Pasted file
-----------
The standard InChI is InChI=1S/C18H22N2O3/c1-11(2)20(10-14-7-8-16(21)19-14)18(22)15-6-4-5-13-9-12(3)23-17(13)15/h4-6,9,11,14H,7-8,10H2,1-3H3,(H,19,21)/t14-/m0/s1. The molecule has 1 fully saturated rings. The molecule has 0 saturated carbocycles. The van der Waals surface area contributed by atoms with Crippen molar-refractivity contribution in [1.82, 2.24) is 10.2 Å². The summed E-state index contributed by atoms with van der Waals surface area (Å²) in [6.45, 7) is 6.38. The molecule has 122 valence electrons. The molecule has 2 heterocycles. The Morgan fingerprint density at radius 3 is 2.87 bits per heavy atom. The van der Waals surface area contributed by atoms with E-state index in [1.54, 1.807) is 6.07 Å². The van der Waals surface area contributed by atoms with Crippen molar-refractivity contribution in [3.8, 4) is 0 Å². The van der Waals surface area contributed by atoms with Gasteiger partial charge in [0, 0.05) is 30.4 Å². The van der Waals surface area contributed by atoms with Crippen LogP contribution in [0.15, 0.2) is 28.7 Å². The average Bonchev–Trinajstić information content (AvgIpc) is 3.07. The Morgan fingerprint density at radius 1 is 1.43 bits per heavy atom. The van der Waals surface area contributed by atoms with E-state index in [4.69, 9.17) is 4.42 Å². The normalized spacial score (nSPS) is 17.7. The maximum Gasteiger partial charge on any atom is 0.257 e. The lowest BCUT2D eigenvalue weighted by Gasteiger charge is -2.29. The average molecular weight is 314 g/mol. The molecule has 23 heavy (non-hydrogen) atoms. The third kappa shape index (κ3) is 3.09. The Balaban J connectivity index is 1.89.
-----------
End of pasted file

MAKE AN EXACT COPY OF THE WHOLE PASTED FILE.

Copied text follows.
The standard InChI is InChI=1S/C18H22N2O3/c1-11(2)20(10-14-7-8-16(21)19-14)18(22)15-6-4-5-13-9-12(3)23-17(13)15/h4-6,9,11,14H,7-8,10H2,1-3H3,(H,19,21)/t14-/m0/s1. The molecule has 1 fully saturated rings. The molecule has 0 saturated carbocycles. The van der Waals surface area contributed by atoms with Crippen molar-refractivity contribution in [1.82, 2.24) is 10.2 Å². The summed E-state index contributed by atoms with van der Waals surface area (Å²) in [6.45, 7) is 6.38. The molecule has 122 valence electrons. The molecule has 2 heterocycles. The Morgan fingerprint density at radius 3 is 2.87 bits per heavy atom. The van der Waals surface area contributed by atoms with E-state index in [1.54, 1.807) is 6.07 Å². The van der Waals surface area contributed by atoms with Crippen molar-refractivity contribution in [3.8, 4) is 0 Å². The van der Waals surface area contributed by atoms with Gasteiger partial charge in [0, 0.05) is 30.4 Å². The van der Waals surface area contributed by atoms with Crippen LogP contribution in [0.15, 0.2) is 28.7 Å². The average Bonchev–Trinajstić information content (AvgIpc) is 3.07. The Morgan fingerprint density at radius 1 is 1.43 bits per heavy atom. The van der Waals surface area contributed by atoms with E-state index in [4.69, 9.17) is 4.42 Å². The normalized spacial score (nSPS) is 17.7. The maximum Gasteiger partial charge on any atom is 0.257 e. The lowest BCUT2D eigenvalue weighted by Gasteiger charge is -2.29. The average molecular weight is 314 g/mol. The molecule has 23 heavy (non-hydrogen) atoms. The third kappa shape index (κ3) is 3.09. The Balaban J connectivity index is 1.89.